Oh all right. I don't want them to go back. My kids. To school. I can't bear it. Sand bags start piling themselves on my chest when I think about it.
"Just two more weeks," I say. And then I have to change the subject of my thoughts. (I had a severe asthma attack for several days one time. Like sucking air through a heavy pile of thick quilts. Thinking and focus on every single inhale. A vice tight around my torso. I don't want to give myself the mental equivalent.)
But it isn't school really.
I don't think anyway. (After all only three months ago I felt an opposite anxiousness. Hesitant to tackle summer. Afraid to give up routine and familiar.)
It's more . . . the incredible discomfort of ending something that just started. Or maybe of starting something new. It's a hundred things I still want to do. It's comfort and known . . . leaving. Again. And it's life insisting upon change. Always. Right when I find a rhythm.
"There are good things," I remind myself. "School means crisp air, and Abe heading up to the stadium to watch Friday night's football game, and putting corn stalks and pumpkins on the porch. It means quiet afternoons with babies napping and older kids at school. . . ."
And I am excited about all of those things. But every new thing always scares and overwhelms me for a minute anyway. New babies. New church callings. Even learning new things. It all tosses me to the wind a bit -- leaving me feeling scattered and unsure until I've grasped all the fly-away parts of me and tucked them tightly back together.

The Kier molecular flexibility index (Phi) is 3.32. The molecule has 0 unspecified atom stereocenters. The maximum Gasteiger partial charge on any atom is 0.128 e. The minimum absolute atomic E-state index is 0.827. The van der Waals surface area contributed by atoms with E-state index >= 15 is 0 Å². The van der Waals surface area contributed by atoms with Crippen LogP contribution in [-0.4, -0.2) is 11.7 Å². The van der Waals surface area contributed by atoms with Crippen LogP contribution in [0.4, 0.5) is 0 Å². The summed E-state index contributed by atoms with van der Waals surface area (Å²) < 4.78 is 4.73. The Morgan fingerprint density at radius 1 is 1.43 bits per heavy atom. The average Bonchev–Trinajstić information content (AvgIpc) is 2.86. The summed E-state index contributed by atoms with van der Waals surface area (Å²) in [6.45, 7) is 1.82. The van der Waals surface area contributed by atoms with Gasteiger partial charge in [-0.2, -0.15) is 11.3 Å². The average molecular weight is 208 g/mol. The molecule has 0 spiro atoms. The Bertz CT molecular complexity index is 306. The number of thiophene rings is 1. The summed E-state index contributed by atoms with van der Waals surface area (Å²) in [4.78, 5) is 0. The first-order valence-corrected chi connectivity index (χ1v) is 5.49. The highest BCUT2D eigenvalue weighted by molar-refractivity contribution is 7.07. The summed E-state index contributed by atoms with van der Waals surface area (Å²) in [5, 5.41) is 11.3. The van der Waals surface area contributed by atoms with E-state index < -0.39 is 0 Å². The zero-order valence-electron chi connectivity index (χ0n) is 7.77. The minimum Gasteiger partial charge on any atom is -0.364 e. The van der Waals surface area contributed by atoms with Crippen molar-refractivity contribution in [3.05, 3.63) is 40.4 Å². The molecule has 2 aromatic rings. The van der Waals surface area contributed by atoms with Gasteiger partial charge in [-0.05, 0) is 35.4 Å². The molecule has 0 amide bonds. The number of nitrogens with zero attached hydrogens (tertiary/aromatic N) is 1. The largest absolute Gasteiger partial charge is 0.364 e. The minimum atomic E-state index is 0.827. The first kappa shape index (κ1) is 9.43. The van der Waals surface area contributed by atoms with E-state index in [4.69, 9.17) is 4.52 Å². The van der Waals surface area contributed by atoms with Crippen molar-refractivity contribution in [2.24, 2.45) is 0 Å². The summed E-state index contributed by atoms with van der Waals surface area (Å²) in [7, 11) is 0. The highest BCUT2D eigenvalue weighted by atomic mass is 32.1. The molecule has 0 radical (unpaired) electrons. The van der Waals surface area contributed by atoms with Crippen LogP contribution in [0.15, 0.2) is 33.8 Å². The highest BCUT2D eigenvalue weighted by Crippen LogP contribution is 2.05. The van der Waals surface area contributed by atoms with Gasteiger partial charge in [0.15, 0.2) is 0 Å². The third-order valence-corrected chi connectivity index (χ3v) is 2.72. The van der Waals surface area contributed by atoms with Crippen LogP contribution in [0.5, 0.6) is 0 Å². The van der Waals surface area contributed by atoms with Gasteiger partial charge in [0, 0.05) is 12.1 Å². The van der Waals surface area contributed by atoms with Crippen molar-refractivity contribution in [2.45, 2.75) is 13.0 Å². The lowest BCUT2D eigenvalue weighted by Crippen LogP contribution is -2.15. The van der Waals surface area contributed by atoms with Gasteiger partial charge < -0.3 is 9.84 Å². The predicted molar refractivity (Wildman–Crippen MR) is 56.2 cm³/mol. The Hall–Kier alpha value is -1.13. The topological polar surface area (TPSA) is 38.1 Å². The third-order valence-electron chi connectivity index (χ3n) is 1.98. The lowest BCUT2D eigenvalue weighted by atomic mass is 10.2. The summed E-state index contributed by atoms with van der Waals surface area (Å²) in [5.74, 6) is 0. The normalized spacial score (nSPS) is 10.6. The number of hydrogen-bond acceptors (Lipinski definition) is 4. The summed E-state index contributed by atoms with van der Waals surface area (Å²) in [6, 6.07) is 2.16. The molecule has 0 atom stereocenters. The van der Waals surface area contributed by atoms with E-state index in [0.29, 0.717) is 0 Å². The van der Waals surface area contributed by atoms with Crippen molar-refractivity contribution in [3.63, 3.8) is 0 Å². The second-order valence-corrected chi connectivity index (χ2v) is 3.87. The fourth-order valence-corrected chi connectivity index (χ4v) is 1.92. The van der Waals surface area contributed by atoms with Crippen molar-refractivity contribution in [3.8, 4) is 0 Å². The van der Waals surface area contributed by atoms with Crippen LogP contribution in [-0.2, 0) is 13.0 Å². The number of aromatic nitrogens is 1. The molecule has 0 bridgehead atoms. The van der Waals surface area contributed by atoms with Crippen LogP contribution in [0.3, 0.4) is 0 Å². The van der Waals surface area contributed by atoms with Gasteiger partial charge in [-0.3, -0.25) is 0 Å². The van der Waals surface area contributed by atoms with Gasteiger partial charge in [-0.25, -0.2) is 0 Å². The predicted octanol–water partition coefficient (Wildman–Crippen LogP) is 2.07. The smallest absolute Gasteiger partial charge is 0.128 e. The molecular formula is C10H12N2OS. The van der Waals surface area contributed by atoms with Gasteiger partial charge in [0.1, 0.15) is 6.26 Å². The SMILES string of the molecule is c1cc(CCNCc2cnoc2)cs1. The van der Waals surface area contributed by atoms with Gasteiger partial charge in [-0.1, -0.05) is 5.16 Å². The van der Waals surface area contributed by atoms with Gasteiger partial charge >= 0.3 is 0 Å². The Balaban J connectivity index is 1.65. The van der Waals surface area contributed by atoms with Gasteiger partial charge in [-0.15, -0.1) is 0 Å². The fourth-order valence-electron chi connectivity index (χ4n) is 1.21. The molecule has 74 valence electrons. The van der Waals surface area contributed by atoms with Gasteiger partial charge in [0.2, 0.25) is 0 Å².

And yet. As I've typed this . . . a small flutter of gratitude has begun to creep in. Wholly unexpected. Another voice speaking reason in opposition to my fears. "You know you need this, right? Change. Stretching. You know it's good. How God must love you to keep life from becoming too stagnant. To organize your earth experience with time – passing and stretching on ahead. To keep you reaching and trying and figuring. What enormous luck that things don't sit the same; that there is always something new in front of you. New challenges. New joys. How exciting that you keep having experiences and opportunities that allow you to work, and trust, and discover things that were previously unknown." Huh. It's the funniest thing. I really didn't anticipate this feeling. Suddenly there’s . . . hope. And even anticipation where I only felt dull panic. Sort of a President Kimball "give me this mountain feeling". Mild of course. I can't yet claim to ever fully want hard (despite the good that follows). But . . . bring this change. Yes. Suddenly I can say that (when I couldn't five minutes ago). Bring this new season. Bring adapting and taking apart and rebuilding. Now? Now is lovely. But also . . . go ahead and give me the things that are ahead. I feel slightly in awe over the idea that though I don’t even know what those things are . . . they are mine! And they are waiting for me.